It’s almost here! When It Matters Most officially launches this Tuesday, June 7th. You’ll be able to find it on all the usual web sites, along with the shelves of local stores like Munro’s and Bolen’s.
I’m still savouring last week’s soft launch gathering and really appreciate how so many of you took time out of your Saturday to join in the fun. Along with hearing some kind words from Pete Johnston, I shared an excerpt from the book. For those of you who missed the launch, the passage follows the pictures.
To set the scene, you need to know that Simon has just completed a funeral and slipped into his office for a restorative shot of scotch. His quiet is disturbed by a 13 year old girl at his door, who flops into his favourite chair and challenges the way he handled the eulogy for Sandra. Simon thinks back to when he first learned about the elderly woman before returning to his conversation with the young girl.
As with so many funerals, I didn’t know the deceased. There was a time, of course, when most everyone was connected to a church. Now it’s often the case that those few who do enter the doors arrive to get married, baptize their children, and be buried. The first two events are often out of order. The third is out of their control.
So my introduction to Sandra comes in the form of a voice on the phone requesting that I meet with her nephew. The next day I find myself sitting in an architect’s office, pen in hand, hoping to hear something remotely personal that I can relate about his aunt.
I already knew that Sandra had made it to the age of 83, which is good news. It means I can say that she had “a long and full life.” More than any prayer or ritual, it’s this little phrase that brings comfort to mourners. You can feel the transformation. Crying eyes are reduced to dabbed tears. Tentative smiles of recognition creep across nervous faces. Its effect is constant, regardless of the truth. Not surprisingly, it works when applied to octogenarians who lived generous and full lives. That it works equally well with those who were absolute bastards, living out their emptiness over decades, never ceases to amuse me. But loved or despised, it’s all the same. Mourners want to know that as far as deaths go, this was a reasonable one…and theirs will be as well.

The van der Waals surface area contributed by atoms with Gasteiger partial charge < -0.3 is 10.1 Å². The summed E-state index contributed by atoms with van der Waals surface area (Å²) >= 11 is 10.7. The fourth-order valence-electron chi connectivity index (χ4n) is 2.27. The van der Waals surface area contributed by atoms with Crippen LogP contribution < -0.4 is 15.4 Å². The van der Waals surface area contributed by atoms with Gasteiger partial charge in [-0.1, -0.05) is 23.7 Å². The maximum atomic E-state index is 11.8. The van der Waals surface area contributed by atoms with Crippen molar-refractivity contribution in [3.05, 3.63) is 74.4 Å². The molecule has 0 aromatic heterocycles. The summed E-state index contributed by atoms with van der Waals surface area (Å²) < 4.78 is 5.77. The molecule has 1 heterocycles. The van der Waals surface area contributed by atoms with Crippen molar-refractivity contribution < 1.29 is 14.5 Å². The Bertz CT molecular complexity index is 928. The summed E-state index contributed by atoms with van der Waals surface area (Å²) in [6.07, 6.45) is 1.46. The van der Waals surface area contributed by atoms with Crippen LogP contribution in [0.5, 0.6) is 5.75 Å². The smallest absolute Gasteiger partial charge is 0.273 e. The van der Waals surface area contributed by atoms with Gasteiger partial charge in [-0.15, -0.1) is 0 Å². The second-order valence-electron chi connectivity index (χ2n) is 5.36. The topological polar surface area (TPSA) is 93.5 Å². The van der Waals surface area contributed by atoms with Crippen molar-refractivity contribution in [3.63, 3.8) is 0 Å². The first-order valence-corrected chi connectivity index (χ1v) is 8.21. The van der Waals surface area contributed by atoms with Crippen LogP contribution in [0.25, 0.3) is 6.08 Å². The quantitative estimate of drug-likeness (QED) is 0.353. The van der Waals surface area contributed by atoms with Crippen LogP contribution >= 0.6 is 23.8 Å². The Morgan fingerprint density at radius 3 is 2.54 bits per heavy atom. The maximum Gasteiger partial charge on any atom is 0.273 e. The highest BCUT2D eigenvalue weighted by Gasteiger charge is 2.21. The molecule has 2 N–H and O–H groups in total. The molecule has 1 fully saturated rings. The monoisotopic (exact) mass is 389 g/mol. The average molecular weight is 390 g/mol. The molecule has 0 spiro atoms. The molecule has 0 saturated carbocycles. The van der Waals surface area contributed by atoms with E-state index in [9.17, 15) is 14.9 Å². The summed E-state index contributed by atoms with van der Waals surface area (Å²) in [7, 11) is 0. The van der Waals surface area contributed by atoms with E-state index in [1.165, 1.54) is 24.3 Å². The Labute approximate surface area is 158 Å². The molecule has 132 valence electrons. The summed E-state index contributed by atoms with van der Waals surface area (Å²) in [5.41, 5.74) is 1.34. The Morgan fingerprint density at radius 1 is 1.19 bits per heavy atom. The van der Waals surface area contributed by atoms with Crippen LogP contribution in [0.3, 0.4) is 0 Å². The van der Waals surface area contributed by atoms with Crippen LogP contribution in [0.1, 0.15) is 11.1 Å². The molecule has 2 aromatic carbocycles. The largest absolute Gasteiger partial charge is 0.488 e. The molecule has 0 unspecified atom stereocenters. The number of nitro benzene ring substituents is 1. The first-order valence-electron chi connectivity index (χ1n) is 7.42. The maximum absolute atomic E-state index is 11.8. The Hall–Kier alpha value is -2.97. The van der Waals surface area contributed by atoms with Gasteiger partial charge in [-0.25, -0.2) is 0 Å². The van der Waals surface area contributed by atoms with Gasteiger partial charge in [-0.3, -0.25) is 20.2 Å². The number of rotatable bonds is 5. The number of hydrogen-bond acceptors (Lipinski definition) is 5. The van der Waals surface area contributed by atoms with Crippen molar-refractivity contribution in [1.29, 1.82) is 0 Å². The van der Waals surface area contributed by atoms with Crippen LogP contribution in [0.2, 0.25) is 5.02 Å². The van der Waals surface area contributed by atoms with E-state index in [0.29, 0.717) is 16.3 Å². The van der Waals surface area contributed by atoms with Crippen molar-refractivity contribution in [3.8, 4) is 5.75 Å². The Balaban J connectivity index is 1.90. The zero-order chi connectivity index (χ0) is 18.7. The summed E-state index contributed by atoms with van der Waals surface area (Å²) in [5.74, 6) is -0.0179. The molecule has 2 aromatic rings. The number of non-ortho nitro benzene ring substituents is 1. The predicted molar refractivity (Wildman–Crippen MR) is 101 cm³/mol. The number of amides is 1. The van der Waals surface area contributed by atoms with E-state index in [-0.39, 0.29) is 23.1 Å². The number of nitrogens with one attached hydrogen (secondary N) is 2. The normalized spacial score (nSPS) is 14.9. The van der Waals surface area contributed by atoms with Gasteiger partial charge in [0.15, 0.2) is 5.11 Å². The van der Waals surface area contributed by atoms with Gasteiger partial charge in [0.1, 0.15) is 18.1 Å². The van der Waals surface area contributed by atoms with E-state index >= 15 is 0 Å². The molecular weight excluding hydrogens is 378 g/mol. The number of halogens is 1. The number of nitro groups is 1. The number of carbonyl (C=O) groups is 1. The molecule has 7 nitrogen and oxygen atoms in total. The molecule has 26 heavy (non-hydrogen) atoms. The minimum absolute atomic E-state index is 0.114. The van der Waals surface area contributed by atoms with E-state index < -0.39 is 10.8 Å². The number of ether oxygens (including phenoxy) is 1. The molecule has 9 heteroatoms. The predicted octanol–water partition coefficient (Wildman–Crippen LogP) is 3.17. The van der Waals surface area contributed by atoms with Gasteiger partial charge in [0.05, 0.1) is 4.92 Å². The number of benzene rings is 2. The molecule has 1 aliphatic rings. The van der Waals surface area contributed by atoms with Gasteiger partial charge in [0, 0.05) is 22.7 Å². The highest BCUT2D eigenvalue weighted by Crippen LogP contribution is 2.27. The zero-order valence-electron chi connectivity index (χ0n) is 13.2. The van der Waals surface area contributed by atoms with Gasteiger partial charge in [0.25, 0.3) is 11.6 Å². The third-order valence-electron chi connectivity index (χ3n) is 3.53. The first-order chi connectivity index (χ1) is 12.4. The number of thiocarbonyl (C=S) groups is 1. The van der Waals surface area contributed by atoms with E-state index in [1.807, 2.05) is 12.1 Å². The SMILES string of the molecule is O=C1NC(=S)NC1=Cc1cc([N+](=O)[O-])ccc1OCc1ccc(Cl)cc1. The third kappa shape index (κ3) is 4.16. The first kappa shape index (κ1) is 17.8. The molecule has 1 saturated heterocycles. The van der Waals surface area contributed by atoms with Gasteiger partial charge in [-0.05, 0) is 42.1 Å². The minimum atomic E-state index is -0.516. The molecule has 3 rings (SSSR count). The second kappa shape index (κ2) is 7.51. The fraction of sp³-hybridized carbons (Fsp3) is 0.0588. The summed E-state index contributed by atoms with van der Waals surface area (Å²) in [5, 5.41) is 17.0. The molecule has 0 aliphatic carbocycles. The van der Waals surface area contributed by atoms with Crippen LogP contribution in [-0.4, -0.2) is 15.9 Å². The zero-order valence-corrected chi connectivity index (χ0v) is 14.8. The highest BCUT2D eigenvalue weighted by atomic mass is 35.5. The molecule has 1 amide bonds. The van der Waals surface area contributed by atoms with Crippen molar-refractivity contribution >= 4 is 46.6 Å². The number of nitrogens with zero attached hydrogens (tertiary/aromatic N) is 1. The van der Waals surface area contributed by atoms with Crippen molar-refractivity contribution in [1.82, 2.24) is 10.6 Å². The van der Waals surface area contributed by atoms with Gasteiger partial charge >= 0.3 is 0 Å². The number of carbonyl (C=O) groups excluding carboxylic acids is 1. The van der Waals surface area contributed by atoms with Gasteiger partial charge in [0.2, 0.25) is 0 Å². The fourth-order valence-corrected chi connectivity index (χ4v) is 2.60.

“Tell me about your aunt.”
The nephew places a photograph album before me. As I turn the pages, I notice that the corners of the black matt sheets are shiny from the gentle wear of fingertips. This album had not been created and abandoned on a bookshelf. It had been carefully compiled over the course of decades and visited regularly.
“It was hers,” he states, staring at the album, his own age marked by wisps of grey hair. He’s meticulously dressed, as well presented as the drawings that line the walls.
The pages of Sandra’s childhood and youth are typical. Sitting in a bucket of water on a blazing day. Riding a pony, its lead rope running horizontally out of the frame. Smiling, blowing out candles. The pictures are vibrant moments stilled in a mix of greys.
Then a few pages later, she’s a stunning young woman. I pause. She’s roughly eighteen, diving off a three-meter cliff into a lake – a black, one-piece bathing suit set against her pale skin. The angle of the shot suggests that the photographer was in a boat, looking upwards. The shutter snaps the moment after she pushes far off the cliff in a perfect swan dive. Arms stretched. Back arched. Eyes open. Fearless.